Bad Jews, St James Theatre: witty, acerbic family drama is outrageously fun

Joshua Harmon's big themes emerge thoughtfully

Holly Williams
Friday 23 January 2015 12:32
Jenna Augen (Daphna), Gina Bramhill (Melody) and Ilan Goodman (Liam) in Bad Jews at the St. James Theatre
Jenna Augen (Daphna), Gina Bramhill (Melody) and Ilan Goodman (Liam) in Bad Jews at the St. James Theatre

Deservedly transferring from Bath - having been imported from the US - Joshua Harmon’s 90-minute blast of family drama is drawn so sharply you'd think he’d sliced it out of his imagination with a scalpel. For a while, that seems to be all it is: witty, acerbic dialogue between privileged Millennials - three cousins, and a girlfriend - airing angst following the funeral of their grandfather, Poppy.

It takes place in real time, in a realistically rendered New York studio apartment. “Super Jew” Daphna (Jenna Augen) gets annoyed with “bad Jew” cousin Liam (Ilan Goodman) for his scorn of her faith, their heritage - and for his choice of blonde-haired, air-headed girlfriend Melody (Gina Bramhill, very funny). Liam, meanwhile, condemns Daphna for phoney righteousness and overbearing self-importance. His brother Jonah (Joe Coen) just wants a quiet life: fat chance of that.

These characters can be outrageously awful, which can be outrageously fun to watch - thanks in no small part to the performers. All are good, but Augen is particularly notable as Daphna: shrill and difficult, ragging on an issue or an exposed weakness like a dog with a bone, in a way that’s wincingly, irritatingly recognisable - there’s one in every family, right?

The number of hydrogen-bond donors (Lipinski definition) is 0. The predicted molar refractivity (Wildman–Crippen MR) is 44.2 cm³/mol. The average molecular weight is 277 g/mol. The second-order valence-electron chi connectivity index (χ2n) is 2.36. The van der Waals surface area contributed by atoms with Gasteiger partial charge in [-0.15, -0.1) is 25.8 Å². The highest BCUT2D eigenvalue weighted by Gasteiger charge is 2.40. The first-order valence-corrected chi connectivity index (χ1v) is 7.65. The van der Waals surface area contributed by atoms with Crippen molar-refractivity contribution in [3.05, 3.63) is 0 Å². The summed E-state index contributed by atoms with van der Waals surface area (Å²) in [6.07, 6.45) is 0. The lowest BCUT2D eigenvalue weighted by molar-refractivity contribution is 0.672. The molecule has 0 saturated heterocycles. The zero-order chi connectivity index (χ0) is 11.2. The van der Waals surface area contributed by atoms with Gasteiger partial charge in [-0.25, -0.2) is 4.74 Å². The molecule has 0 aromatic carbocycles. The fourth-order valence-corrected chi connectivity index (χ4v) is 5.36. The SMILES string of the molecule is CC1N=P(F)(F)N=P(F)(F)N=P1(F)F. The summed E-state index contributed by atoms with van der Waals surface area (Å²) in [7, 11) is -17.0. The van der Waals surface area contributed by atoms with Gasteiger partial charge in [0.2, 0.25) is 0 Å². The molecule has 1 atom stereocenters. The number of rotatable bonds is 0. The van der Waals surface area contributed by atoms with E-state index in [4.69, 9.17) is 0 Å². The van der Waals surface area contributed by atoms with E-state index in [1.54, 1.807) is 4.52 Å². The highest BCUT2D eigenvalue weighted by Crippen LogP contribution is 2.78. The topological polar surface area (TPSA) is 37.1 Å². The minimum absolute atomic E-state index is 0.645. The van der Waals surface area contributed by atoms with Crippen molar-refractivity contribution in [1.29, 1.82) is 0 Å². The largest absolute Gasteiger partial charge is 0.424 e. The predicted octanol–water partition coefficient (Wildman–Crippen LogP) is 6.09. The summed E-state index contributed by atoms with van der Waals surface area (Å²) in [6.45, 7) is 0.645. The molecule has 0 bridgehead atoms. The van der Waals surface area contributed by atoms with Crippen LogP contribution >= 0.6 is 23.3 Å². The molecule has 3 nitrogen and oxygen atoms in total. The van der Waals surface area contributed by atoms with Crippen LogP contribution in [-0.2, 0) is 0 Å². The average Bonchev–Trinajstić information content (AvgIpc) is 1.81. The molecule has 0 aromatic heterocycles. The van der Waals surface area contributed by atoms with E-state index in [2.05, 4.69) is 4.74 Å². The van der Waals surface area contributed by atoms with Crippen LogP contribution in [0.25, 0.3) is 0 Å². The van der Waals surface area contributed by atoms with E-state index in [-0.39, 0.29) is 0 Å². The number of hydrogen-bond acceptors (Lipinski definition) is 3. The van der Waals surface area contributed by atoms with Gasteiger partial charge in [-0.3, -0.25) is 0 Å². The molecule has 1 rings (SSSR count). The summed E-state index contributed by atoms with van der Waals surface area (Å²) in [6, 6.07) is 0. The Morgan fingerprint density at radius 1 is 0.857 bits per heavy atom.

Things get increasingly nasty as they maul each other over who inherits Poppy’s chai, a Jewish symbol worn round the neck, which he managed to hold on to through the Holocaust… the significance of this is not so simple, however: for Daphna, it symbolises faith, at whatever cost; to Liam, it speaks secularly of the power of love.

As Bad Jews goes on, under the sure hand of director Michael Longhurst, its big themes emerge thoughtfully, subtly; a soft rebuke to that glaring title. Not matter how nightmarish their behaviour, eventually we are swayed to sympathy and understanding with all the characters’ wildly opposing views: on the point of religion, the need for tradition, and how the past shapes - or merely accessorizes? - our identity in a modern, globalised world.

To 28 Feb;

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